For more than six decades, National Nurses Week has highlighted the skills and commitment of our health care providers, but perhaps there has never been a more profound time to honor these frontline workers than in the thick of the COVID-19 pandemic.
Running May 6-12, the La Crosse Tribune invites you to send a National Nurses Week card of thanks, a Facebook post of appreciation or a shout-out via Twitter to show these brave women and men you care about them and all they are doing during this stressful and uncertain time in history.
In Jackson’s 14 years at Gundersen Health System, the past five as clinical manager of the general medical unit, there has never been as much unpredictability in her days than since the coronavirus hit Wisconsin more than two months ago, and the Coulee Region in mid-March.
“It has been an emotional roller coaster for me,” Jackson says. “You don’t know what tomorrow might look like.”
Jackson, 35, and a Viterbo University graduate, was destined for nursing from early on. At 8 years old, she recalls becoming her father’s caretaker after a farm accident, bringing him ice packs and tending to his needs.
“From that point on, I had the desire to care for people,” Jackson says. “I don’t think there was ever another option for me.”
That dedication has served her well during the pandemic, especially since she was entrusted with the formidable yet crucial task of converting her floor into the negative pressure unit, where the most critical patients of COVID-19 are receiving their care.
“My world got turned a little bit upside down,” Jackson says.
Jackson watched as her close-knit team was redeployed to other areas of the hospital and new workers joined the COVID-19 crew of about 30 nurses and CNAs who volunteered to take on the challenge.
Jackson has the backs of the COVID-19 team, which rotates to provide 24-7 coverage in the negative pressure unit, but she hasn’t forgotten about her loyal colleagues, noting her priority is providing support to nurses no matter what floor they are working on. Everyone is playing a key part in patient and staff safety, which gives Jackson confidence that Gundersen is ready for any influx.
“There is a realization this is probably not going to end anytime soon,” Jackson says. “We’re very fortunate as a region we had time to prepare.”
As Gundersen serves several regions, Jackson has seen a number of COVID-19 patients during the past several weeks, and while there was some initial fear among nurses and caregivers, Jackson has prioritized being a voice of calm and reassurance, helping them understand and utilize the proper personal protective equipment and helping them gain confidence.
Feeling safe, however, doesn’t alleviate the physical discomfort that comes from long shifts performed in masks, gowns and head coverings.
The gear quickly becomes hot, and taking so much as a drink of water requires removing everything, thoroughly cleaning it and suiting back up before returning to duty.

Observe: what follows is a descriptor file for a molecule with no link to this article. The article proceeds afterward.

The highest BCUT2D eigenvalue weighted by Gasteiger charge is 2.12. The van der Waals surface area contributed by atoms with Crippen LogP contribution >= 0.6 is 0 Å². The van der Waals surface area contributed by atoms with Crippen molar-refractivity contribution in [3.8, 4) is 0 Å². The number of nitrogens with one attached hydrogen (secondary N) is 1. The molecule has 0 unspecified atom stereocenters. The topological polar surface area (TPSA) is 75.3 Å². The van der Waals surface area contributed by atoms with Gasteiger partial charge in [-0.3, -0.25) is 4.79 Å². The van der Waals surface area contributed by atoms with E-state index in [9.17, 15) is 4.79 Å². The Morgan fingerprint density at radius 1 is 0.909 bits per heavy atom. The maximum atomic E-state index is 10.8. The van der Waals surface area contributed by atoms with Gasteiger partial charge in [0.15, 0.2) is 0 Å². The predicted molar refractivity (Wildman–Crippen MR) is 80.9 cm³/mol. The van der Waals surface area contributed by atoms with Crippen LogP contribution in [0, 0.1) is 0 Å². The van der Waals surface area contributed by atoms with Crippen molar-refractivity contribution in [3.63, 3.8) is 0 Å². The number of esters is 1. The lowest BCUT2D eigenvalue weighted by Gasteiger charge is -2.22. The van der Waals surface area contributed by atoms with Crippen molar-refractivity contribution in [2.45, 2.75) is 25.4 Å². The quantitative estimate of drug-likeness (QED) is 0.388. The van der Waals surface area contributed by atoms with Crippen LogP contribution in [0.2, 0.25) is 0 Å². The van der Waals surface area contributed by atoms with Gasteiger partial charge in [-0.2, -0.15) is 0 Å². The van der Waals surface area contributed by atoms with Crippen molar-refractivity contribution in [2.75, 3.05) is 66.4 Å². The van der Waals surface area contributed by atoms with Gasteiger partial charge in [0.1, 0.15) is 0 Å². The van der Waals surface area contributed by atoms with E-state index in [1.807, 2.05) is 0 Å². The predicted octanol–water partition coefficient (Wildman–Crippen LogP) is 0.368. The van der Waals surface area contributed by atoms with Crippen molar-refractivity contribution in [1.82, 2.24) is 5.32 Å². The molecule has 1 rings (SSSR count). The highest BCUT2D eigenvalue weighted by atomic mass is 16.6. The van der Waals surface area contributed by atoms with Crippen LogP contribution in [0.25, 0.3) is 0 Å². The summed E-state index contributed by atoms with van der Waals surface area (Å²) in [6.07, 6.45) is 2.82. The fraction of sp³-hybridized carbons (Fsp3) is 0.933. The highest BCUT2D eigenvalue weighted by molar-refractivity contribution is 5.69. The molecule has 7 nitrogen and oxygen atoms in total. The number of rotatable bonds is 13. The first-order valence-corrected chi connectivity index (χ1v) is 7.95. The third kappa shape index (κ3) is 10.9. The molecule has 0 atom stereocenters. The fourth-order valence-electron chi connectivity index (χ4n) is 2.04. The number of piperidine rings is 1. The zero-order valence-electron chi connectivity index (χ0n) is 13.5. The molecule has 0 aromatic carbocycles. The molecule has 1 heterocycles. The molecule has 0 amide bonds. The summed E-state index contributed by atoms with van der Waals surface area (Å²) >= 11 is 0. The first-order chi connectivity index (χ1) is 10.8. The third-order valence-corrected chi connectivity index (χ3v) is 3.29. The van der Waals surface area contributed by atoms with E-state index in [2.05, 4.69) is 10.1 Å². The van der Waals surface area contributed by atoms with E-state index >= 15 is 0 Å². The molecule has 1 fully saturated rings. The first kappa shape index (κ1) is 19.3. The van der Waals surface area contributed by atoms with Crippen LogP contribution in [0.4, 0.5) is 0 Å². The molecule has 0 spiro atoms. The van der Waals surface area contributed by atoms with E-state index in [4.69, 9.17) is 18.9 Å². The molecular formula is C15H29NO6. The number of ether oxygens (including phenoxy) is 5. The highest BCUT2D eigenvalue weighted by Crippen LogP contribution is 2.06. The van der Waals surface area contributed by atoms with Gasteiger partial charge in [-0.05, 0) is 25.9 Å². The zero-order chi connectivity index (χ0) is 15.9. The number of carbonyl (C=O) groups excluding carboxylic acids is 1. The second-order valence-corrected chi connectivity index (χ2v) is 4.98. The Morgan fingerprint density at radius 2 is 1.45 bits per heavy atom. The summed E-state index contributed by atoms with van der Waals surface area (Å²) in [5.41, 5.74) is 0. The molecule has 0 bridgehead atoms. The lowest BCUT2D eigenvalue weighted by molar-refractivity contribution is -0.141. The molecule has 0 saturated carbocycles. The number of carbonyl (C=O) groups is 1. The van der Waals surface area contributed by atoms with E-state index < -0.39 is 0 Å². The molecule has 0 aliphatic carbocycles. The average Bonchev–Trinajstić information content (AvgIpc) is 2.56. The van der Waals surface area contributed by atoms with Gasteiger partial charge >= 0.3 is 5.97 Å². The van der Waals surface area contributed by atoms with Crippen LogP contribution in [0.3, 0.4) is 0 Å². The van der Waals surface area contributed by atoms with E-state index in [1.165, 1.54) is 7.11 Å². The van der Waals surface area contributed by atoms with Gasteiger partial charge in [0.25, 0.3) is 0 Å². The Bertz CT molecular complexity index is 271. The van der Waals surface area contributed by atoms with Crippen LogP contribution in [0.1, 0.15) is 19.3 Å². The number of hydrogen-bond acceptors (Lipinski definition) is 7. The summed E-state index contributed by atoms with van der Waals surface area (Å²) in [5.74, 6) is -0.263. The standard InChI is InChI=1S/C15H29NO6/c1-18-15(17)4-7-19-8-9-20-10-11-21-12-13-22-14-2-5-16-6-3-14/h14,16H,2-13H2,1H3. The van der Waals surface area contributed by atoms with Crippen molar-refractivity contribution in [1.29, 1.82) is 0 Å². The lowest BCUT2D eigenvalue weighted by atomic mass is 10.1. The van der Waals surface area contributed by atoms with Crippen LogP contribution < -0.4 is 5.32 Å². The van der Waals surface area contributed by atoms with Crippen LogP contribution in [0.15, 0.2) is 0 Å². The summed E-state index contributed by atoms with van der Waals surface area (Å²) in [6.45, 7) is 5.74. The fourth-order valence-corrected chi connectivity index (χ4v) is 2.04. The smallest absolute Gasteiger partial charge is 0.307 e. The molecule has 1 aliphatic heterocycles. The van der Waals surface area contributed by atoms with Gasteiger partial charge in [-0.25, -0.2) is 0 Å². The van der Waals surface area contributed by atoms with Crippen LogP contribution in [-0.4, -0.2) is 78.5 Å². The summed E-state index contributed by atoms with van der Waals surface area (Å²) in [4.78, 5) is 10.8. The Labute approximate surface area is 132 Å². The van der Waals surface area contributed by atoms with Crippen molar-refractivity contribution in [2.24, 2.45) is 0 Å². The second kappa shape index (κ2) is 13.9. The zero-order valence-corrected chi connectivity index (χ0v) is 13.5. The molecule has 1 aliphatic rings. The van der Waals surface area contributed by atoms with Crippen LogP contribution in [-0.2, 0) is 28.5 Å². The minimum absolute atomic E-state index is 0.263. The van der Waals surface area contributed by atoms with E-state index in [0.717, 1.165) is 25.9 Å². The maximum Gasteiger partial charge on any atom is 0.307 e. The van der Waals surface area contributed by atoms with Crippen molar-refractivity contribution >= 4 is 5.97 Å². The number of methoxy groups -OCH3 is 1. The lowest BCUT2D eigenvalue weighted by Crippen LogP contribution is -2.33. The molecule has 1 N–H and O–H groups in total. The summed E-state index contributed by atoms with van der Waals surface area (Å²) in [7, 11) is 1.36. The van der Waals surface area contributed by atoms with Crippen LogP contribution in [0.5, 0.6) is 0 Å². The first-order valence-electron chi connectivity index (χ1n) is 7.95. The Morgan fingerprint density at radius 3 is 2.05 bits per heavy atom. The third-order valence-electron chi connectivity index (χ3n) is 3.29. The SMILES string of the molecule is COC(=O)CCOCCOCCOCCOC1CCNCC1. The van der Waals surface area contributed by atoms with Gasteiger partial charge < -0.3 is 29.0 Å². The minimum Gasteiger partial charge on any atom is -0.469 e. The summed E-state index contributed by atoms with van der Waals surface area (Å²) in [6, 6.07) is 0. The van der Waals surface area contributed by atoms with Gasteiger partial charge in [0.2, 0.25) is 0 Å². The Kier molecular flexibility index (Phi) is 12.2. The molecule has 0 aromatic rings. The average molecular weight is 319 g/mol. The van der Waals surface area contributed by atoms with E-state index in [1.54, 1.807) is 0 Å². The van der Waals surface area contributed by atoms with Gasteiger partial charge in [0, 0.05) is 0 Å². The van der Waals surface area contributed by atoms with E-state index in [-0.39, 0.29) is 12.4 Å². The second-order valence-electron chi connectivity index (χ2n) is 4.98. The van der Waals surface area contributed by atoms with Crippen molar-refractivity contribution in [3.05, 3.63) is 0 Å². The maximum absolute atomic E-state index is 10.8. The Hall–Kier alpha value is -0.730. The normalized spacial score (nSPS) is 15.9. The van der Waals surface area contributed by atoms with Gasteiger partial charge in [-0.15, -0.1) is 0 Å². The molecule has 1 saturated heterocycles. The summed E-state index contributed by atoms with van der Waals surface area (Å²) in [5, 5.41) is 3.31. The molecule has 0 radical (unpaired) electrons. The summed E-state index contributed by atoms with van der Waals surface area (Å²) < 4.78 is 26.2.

“There is a lot of exhaustion, but I’ve seen so much resilience,” Jackson says of the COVID team. “I’m so proud of them. No matter what the patients are here for, they deserve the same level of care.”
Jackson spends the drive to work figuring out how to best serve everyone’s needs that day, acknowledging, “There is no other option than to get through it.”
Going with the flow — albeit a very choppy flow — has required some shifting in tasks and bringing in technology. With Gundersen and most other medical institutions enforcing visitor restrictions during COVID-19, Jackson and her team are the sole physical contact for patients, providing a comfort factor during a time when people need their loved ones more than ever.
True to her compassionate nature, Jackson lent her personal smartphone to a patient who didn’t have access to FaceTime, a gesture that meant everything to him and his family.
“The nurses — when you’re in your (PPE) you can’t wipe your face — they had tears running down their faces,” Jackson recalls.
Seeing the meaningfulness of the virtual connection — “the next best thing if you can’t be there in person” — Jackson reached out to Gundersen’s incident command team and helped secure a number of iPads for patients to use for video visits with family.
“That has been huge for so many of our patients,” Jackson says.
Far greater than any technology is the impact Jackson has had on patients during her career.
During her time in Gundersen’s inpatient pediatrics department, she forged a special bond with a young girl. Overwhelmed and frightened about being in the hospital, Jackson worked gently and diligently to establish trust with the girl, becoming a steady and kind-hearted presence in a tumultuous, emotional time.
So poignant was her presence, the girl’s family requested she provide her care when she was transferred to the ICU for her last days.
“It was an honor that throughout her awful journey, they trusted me to be there for her,” Jackson says. “They will always have a place in my heart.”
Jackson has seen patients pass on, giving them comfort at the end of their lives, and has helped others heal and go on to thrive.
When family members of former patients come in for their own appointments and recognize and approach her years later, it shows Jackson how significant even the briefest of interactions can be. It is an affirmation like none other.
“To be able to be in this position is honorable,” Jackson says. “Being on the frontline is something we should be proud of.”